Ivanishvili praises Obama meeting, but not media coverage
By Ernest Petrosyan
Thursday, February 2
Georgian opposition leader and billionaire Bidzina Ivanishvili has praised the recent meeting between U.S. President Barack Obama and Georgian President Mikheil Saakashvili, saying “the United States has once again demonstrated its support for Georgia by offering the President a free trade agreement".
He said that such an agreement with the U.S. would be of "huge importance for our country".
Ivanishvili was also pleased with Obama's support for Georgia's NATO bid, but noted that, "it is not only the U.S. which decides this issue, it also depends on the decisions of other NATO member states. [Though] I do not think there is any NATO member state that may be principally against it".
"As you know, the absolute majority of the Georgian population also supports it and we too welcome the prospect of Georgia's NATO membership," he continued. "I think that the only person who hinders it, is Mr. Saakashvili," – referring to the administration's involvement in the 2008 war with Russia.
However, Ivanishvili had some criticism for what he identifies as "pro-government" television channels, who gave Saakashvili sole credit for the meeting. "Of course that's not the case; it is easy to see that this meeting was an expression [by the U.S. President] of respect towards our country and the people of Georgia," Ivanishvili asserted.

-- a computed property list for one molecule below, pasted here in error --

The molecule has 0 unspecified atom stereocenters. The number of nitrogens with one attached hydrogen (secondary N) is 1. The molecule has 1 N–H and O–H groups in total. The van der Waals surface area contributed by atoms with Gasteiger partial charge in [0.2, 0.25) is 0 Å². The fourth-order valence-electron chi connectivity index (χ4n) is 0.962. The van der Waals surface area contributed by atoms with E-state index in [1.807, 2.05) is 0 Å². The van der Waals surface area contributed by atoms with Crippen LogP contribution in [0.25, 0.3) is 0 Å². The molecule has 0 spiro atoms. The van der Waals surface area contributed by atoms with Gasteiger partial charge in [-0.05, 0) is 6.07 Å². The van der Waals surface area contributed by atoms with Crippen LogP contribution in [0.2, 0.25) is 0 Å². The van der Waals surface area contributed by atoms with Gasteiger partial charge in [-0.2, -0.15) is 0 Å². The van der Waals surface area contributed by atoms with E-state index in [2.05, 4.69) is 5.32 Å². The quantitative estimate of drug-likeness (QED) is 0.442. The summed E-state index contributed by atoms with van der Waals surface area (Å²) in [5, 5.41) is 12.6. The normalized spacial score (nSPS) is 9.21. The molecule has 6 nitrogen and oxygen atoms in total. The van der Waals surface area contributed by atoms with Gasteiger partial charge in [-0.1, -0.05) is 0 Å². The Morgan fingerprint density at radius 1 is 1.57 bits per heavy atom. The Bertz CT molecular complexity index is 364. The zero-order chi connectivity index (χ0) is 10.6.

"But one can really notice some subtext in this meeting, particularly when Obama reminds Saakashvili that he hopes the transfer of power will take place through democratic elections and through legal means,” added Ivanishvili, noting that some television news outlets ignored Obama's remarks on free and fair elections and a “formal power transfer”.
Giorgi Targamadze, leader of parliamentary minority party, the Christian Democrats, also hailed the meeting. He believes that every issue discussed by the two presidents will facilitate further progress of democratic processes in Georgia.
"The President of the United States not only reiterated, but reinforced [support] for Georgia... in Georgia's security and defense, enhancement of trade relations and economic assistance – and what is most important for us – transfer of power via democratic and free elections," he explained.
The minority leader was also in Washington this week, meeting with Senator John McCain and other government officials.
Labour Party leader Shalva Natelashvili was one of the few opposition members to criticize Obama's remarks and the meeting as a whole. He called the White House's praise "a gross insult," and said the meeting demonstrated that "Georgia is not only a colony, but that we are collective slaves of the United States”.